OMG you guys. It’s happening. I don’t want to get your hopes up or anything, but I’ve just had the BEST idea for a story. Or maybe not an idea for a story exactly, but like, an awesome piece of dialogue:
Two guys standing on a hill overlooking LA.
Guy 1: “See that buddy? The whole city just waiting for us to make the most of it. In those buildings, our dreams are waiting to be realized.” Bounds off enthusiastically.
Guy 2, grumbling: “The city doesn’t give a shit.”
LOL isn’t that hilarious? That is so hilarious! I think this could be my first screenplay; you know, that super unique story by a young(ish) writer trying to make it, all about youngish writers trying to make it. I think that will be my ticket for making it!
Okay, here’s what I’m going to do next. I’m going to copy and paste this idea into my ideas.doc file, which is 55,217 words long and 97 pages of story ideas, images, dialogue, and observations I’m planning on writing someday, though please don’t quote me on a date. And then I’m not going to look at it again until several months from now, when I’ll scroll through the first three pages of this list and pine for the ability to ever complete something I’ve started. Sound good? Great!
[More from this author: "Post MFA: Yours Wants and Needs"]
Here’s the thing. I’m the kind of writer who is great at beginnings. I rush in with aplomb, a manic energy. This is it! This is THE story! I get through one page (going great!), two pages (so awesome!), three pages (I hope I can keep this going), four pages (not sure where this is headed but LOL), five pages (look, it can’t all be perfect, just keep the plot going and we’ll fix up these sentences later), six pages (uh…), seven pages (aaaand I’m going to just go ahead and close this document and start eating pizza).
The problem is, I’m not really one of those writers who is compelled to write a story because I’ve thought of a gripping a plot. It’s characters that grab me, an image, a feeling, the cadence of a phrase. I do have to rush into a story, play with what I’ve got, and let the story reveal itself to me. In fact, the surest way to stall myself is to let the taskmaster side of my brain step onto the pulpit with a horsewhip and demand we set a plan for the rest of the story.
But the problem with not having a map is that sometimes you wander into the wilderness and get eaten by a bear. (It’s true, I saw it on a nature show once).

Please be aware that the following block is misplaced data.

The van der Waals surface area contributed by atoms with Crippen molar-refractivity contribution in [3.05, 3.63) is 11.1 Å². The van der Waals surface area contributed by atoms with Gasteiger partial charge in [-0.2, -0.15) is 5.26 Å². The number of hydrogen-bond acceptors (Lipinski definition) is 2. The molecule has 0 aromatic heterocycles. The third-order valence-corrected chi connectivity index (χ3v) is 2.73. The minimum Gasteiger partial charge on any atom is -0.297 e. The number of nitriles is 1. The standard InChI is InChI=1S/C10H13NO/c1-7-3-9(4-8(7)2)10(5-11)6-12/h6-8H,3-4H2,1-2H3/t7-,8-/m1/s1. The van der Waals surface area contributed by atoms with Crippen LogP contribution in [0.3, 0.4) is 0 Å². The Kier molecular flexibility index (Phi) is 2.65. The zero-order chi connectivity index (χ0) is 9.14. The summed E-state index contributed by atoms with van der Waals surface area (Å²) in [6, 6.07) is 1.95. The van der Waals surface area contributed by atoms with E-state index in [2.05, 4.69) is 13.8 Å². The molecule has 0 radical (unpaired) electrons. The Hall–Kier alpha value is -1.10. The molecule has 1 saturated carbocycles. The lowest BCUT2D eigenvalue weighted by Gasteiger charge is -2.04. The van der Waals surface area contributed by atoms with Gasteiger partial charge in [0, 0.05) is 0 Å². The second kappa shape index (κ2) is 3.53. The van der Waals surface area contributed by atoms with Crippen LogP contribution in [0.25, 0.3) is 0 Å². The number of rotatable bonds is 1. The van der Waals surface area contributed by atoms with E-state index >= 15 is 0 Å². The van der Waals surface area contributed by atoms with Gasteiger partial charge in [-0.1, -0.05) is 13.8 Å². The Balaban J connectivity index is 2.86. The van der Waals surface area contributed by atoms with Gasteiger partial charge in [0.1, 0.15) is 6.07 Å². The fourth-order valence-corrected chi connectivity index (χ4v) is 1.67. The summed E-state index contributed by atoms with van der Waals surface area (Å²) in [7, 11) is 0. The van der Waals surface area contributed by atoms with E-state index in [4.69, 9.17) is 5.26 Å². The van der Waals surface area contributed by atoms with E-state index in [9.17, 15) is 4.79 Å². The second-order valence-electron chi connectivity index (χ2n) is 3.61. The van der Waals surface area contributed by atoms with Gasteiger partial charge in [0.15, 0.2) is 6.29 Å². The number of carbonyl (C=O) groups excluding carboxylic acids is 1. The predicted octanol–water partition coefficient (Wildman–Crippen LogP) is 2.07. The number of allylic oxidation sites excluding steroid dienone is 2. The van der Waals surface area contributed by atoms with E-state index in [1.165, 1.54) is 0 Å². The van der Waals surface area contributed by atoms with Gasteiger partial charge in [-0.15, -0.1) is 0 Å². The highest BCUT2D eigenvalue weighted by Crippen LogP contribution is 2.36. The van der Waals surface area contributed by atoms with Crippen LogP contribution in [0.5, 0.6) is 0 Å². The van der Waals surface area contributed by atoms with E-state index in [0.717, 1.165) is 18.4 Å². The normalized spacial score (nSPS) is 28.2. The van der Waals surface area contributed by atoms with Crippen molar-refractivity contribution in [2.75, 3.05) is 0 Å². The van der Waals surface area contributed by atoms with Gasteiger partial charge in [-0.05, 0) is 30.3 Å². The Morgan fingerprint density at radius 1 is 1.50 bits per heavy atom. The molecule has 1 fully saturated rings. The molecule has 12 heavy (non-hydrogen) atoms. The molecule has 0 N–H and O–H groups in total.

[More from this author: "Shave My Head, or Blackmailed Productivity"]
Over the years, I’ve had to come to terms with the fact that, despite my ability to write a good 8,000 words per week for my freelance writing jobs, my fiction writing process is slower than an old person with a walker crossing the street; yes, even when they forget where they are and just stand there staring into space while the cars honk. I’ve had to learn to recognize that moment where driving forward despite having lost my inspiration will only produce miserable, clichéd prose – to understand when it’s time to let go, trusting that if the story is meant to happen, I’ll come back to it, and that “coming back to it” might mean anything from lifting a single phrase for a new story to reworking what I’ve already got from a different perspective.
But there’s always that one story I can’t stop thinking about. That one with the hilarious beginning I take with me wherever I go; that one whose middle and end I rework and rework over one year, two years, three; that one I can’t let go, but for which not letting go becomes more painful with every attempt at a rewrite, because I just want the thing to be born.
What do I do with this beginning? How can I find my end?
WBNers, am I alone, or do you have trouble finishing what you started as well? What form does it take for you, why do you think it happens, and what tips do you have for overcoming a stalled beginning? Tales of woe, commiseration and advice welcomed!
Leah Kaminsky is a short story and freelance writer originally from Ithaca, NY. She received her MFA in Fiction Writing from the University of Washington in 2009. She has placed three times in Glimmer Train top 25 lists and was nominated for inclusion in Best New American Voices, 2008. Her work has appeared on the Rumpus, Pindeldyboz, The Yellow Ham and her mother’s fridge right next to that picture of bath time circa 1987. She is a big fan and producer of short-shorts and comics, which she posts semi-regularly on her website, leahkaminsky.